Alexander McNabb

Review: Would You Like an iPad With That, Sir?

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I had sworn off going out to eat following my last pocket-emptying plate of Dubai restaurant mediocrity, but was talked around and so the weekend saw us once again approaching a crisp linen table in a mood-lit temple to gastronomic indulgence. I feel compelled to write about it and as The Fat Expat is dead, you’ll just have to put up with it being posted here.

The restaurant was called Terra Firma and pals had found it in that timeless tome for the cost-conscious consumer, The Entertainer. For those who don’t know it, The Entertainer comes in many editions, all of which are basically books of special offer coupons, typically of the ‘one main course free when two dine’ variety.

The first hitch was the fact the restaurant had moved. Nobody had thought to mention this when we booked, so there was a certain amount of confusion at the Al Badia Golf Course when we tried to find a restaurant that had, in fact, been moved to the Intercontinental Festival City late last year. The second was the menu was significantly more expensive than the sample menu in The Entertainer. The third was it came on an iPad.

Yes, an iPad.

So you swipe your way through the menu, with an illustration of each dish against it available by tapping on a button on the screen. There’s a wine list, too. You can’t actually order from the iPad, you just browse using it. I confess to finding the idea gimmicky to the point of being mildly offended by it. There is no earthly reason to present a menu on an iPad, except perhaps that the restaurant lighting is so gloomy you couldn’t read print. It’s actually more onerous to navigate the screens than hold paper.

And then we get to the prices. Dhs150 and more for a starter. One of the starters, the Beluga caviar, was almost Dhs 1,000. Mains were similarly hefty on the wallet, with steaks starting in at around the Dhs 250 mark and climbing steeply. And the wine list was outrageous, kicking off at Dhs200-odd for the stuff they slosh out at cheap brunches, typically Dhs25 at ‘street’ prices. I can live with five times cost (grudgingly) but this was way beyond that. At least you find out how they managed to pay for all those iPads…

It was here I was on the point of leaving and striking out for the Belgian Cafe. It was a touch and go thing for a while. We stayed, but only because of the vouchers. I had a very nice smoked haddock saffron chowder, probably the most affordable starter on the menu at Dhs60. We all had steaks and sides and these were truly excellent (although one didn’t come as ordered, which as Gregg Wallace would say, ‘isn’t good enough at this level’), if slightly pricey. The Entertainer vouchers took care of that, though. If the selection of salts and mustards was trying a little too hard, it was so overshadowed by the iPad stunt it didn’t stand out. The mustards were very nice, in fact.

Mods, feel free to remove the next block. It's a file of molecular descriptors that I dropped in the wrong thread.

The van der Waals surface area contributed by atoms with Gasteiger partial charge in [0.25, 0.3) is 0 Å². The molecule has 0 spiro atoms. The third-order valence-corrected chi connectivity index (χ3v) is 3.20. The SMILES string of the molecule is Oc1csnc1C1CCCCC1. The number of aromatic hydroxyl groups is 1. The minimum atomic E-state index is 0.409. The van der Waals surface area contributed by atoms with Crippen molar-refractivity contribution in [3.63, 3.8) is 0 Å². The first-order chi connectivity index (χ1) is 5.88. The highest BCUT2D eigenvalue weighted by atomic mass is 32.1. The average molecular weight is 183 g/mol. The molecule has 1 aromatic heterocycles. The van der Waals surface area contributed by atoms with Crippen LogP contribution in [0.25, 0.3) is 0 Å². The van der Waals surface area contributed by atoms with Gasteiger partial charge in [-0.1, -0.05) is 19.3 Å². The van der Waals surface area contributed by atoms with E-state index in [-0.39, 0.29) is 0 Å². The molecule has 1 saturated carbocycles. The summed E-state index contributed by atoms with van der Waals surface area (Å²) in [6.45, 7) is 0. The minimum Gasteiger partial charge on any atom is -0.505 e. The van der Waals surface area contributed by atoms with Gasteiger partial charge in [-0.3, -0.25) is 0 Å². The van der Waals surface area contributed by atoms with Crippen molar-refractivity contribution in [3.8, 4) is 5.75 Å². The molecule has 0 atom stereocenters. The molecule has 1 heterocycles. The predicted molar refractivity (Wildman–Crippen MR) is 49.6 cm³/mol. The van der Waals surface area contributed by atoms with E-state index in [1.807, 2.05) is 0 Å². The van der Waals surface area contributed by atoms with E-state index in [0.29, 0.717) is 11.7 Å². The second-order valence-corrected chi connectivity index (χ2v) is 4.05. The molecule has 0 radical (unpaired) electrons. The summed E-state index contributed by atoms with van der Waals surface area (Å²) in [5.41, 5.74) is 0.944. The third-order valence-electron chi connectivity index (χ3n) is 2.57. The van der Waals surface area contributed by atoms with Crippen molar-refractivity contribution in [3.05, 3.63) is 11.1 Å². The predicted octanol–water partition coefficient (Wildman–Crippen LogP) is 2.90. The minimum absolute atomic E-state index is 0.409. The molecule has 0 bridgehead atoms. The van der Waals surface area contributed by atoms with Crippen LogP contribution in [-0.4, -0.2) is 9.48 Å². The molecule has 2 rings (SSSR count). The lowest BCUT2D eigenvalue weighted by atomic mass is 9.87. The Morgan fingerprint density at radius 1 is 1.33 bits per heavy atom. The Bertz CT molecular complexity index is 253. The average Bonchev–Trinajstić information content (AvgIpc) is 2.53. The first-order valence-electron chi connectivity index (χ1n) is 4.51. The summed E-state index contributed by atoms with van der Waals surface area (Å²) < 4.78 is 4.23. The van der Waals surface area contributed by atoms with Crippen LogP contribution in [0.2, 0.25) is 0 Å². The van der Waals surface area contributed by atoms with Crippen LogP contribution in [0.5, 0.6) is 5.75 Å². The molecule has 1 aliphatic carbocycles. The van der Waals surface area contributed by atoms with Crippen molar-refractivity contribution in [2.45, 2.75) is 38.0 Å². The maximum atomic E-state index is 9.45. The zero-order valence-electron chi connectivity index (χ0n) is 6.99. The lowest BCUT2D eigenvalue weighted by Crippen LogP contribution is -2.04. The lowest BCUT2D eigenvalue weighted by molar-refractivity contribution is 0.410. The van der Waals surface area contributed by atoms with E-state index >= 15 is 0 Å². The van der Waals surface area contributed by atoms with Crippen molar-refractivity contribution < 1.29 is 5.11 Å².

And then back to the iPad farce for dessert. I wanted cheese, but balked at paying Dhs150 for a cheese platter. That’s twenty five quid for some cheese! Are these people mad? We asked for the maitre d’ and enquired what was so special about the cheeses? Washed with virgins’ tears? Made of milk from cows fed on cheese? Imported from the Scapa Flow Ice Cheesery? Nope, just some Brie and stuff with quince jelly. Now you feel free to tell me I’m being unreasonable about this, but I can’t see it. I’m not a mean person, at least I think I’m not, but I can’t see where Dhs150 for a plate of cheese works at all. I asked if I was the first person to complain and apparently I am.

Deciding we couldn’t face dessert in the face of The Great Cheese Disaster, two of us went for Irish coffees. These were made by someone who has never seen an Irish coffee – two lukewarm white coffees with foamed cream on top and some undissolved brown sugar on the bottom. They might have contained the magical ingredient, they might have not. They were the worst Irish coffee I have ever seen, although Sarah assures me she was served a worse one once in Kenya in 1988. Apparently the chef is Irish, which just makes the insult to Shannon International Airport’s gift to its American visitors even worse.

We got the check, which didn’t come on an iPad. The vouchers meant it added up to Dhs1,800 for four. We had eaten well and hadn’t stinted on the sauce. The food had been very good indeed. But we had picked our way carefully around an outrageously expensive menu and wine list – you could easily have burned through a thousand dollar dinner for four.

And I’m simply not paying that. I was right the first time. I can cook. I’m staying home.

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